On October 4, 2017, in Washington, D.C., Senate Intelligence Committee Chairman Richard Burr (R-N.C.) and committee Vice Chair Mark Warner (D-Va.) hold a news conference on the status of the committee’s inquiry into Russian interference in the 2016 presidential election. Chip Somodevilla/Getty Images.
While any “request” issued by a powerful Senate committee carries certain weight—it signifies that a person who received the “request” is of significant enough interest that they’d garnered the committee’s attention—as of now, the one reported on Wednesday by TYT doesn’t yet carry formal legal weight. Chuck Johnson, the right-wing media provocateur, initially received a July 27, 2017, letter from Sens. Richard Burr (R-N.C.) and Mark Warner (D-Va.) requesting that he hand over materials relevant to the Senate Select Committee on Intelligence’s investigation into alleged Russian interference in the American political system.
The committee has subpoena power, and may yet invoke it, but at present, their request to Johnson is not obligatory. He faces no legal repercussions for noncompliance (he insists he will not comply with the request). As such, the committee’s adoption of an expansive definition of what it considers pertinent information may not yet be challengeable in the courts. In the letter, Johnson is requested to turn over all communications with “Russian persons” in which their conversation dealt in any capacity with cybersecurity, hacking, or the U.S. electoral process. It’s an exceptionally broad request, and Johnson’s attorney asked for clarification on the definition of “Russian person.” As TYT reported, SSCI Minority Counsel April Doss replied on December 19 that “Russian persons” should be taken to mean “persons that Mr. Johnson knows or has reason to believe are of Russian nationality or descent.”
Doss’s invocation of an ethnic characteristic—“Russian descent”—raises some charged moral and political questions; using that as the basis for a Senate inquest is, at the very least, notable. But as of now, it doesn’t necessarily raise any firm legal questions, according to David Cole, the national legal director for the ACLU. “If they turn it into a subpoena, there could well be issues about its breadth and the like,” Cole told me. “But it’s not a subpoena at this point.”
Should the SSCI request morph into a subpoena, avenues for legal challenge might arise; Johnson’s attorney, Robert Barnes, says he intends to explore any number of them in that eventuality. But in the interim, Johnson is limited in what he can contest.
“If you think about a police officer who is investigating a crime in which the [perpetrator] was alleged to be a white woman, he could go out and seek voluntary information about white women in the vicinity or in the neighborhood,” Cole noted.
It should be said that Johnson is not any kind of sympathetic character; he is an agitator on behalf of various right-wing causes and espouses all manner of unseemly views, not least support for President Trump. But Johnson’s personal character or political orientation isn’t necessarily what’s at issue. At issue is what was explicitly stated by April Doss: that an ethnic characteristic has been adopted by an extremely powerful Senate committee as a criterion for its investigative inquest. It’s certainly not difficult to imagine that if one were to substitute an ethnic characteristic other than “Russian” in this formulation, an avalanche of outrage would (rightly) follow.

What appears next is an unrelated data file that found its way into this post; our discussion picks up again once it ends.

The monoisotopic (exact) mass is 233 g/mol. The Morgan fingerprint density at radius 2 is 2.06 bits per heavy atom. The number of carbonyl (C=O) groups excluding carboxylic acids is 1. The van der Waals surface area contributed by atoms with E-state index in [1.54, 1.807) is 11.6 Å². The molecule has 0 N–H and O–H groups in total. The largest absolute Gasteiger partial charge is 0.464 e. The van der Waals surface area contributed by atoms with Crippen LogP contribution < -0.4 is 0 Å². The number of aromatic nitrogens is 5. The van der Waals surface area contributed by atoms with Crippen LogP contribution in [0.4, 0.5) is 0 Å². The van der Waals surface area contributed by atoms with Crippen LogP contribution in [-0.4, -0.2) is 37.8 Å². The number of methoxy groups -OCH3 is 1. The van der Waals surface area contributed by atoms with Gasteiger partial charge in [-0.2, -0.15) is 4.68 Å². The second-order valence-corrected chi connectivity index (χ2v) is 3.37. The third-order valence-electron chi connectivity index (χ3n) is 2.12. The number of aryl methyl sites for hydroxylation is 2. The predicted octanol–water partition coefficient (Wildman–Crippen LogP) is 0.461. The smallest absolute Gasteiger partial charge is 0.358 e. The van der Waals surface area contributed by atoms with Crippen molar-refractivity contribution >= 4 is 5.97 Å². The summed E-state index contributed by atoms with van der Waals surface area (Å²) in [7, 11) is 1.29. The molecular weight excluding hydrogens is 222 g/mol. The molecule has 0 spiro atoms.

Given how expansive the scope of the Senate’s investigation is—again, the committee seeks records of Johnson’s interactions with all “Russian persons” relating to “cyber intrusion, hacking, or other activities that related in any way to the political election process in the U.S.”—the logistics of satisfactorily responding could be complicated.
It would not be unusual for investigators to cast a wide net—but how wide is reasonable? How, given their use of “Russian descent” as an investigatory criterion, would one be expected to go about assessing whether a person is of Russian descent? Genealogy tests? What if a subject’s “reason to believe” that a person has Russian ancestry proves false? For instance, the subject’s reason for this belief may be that a person they interacted with spoke with a Russian accent. But the person may have instead been speaking a similarly-sounding Slavic language like Ukranian or Belarusian—not an uncommon mixup. What then?
Because the inquiry is still in its voluntary stage, these questions have yet to be litigated.
“I think whether it’s problematic or not would depend on what kind of information the committee is predicating its request on,” Cole said. “So if they have reason to believe that this guy was involved with some Russian individuals who may have been working on behalf of the Russian government to interfere in the election, then I think they can ask questions about that.”
During the 2016 presidential campaign, Johnson mounted an unsuccessful effort to obtain the elusive 33,000 emails that Hillary Clinton deleted from her private email server. But the SSCI’s broad mandate coupled with the opacity of its functions means that no information which might have served as the impetus for its request has yet been produced. (Sen. Warner’s office declined to comment on behalf of the committee for TYT’s original story.) If the committee chooses to escalate its tactics with a subpoena, then more light might eventually be shone. But as yet, Johnson is in a political bind—not necessarily a legal one.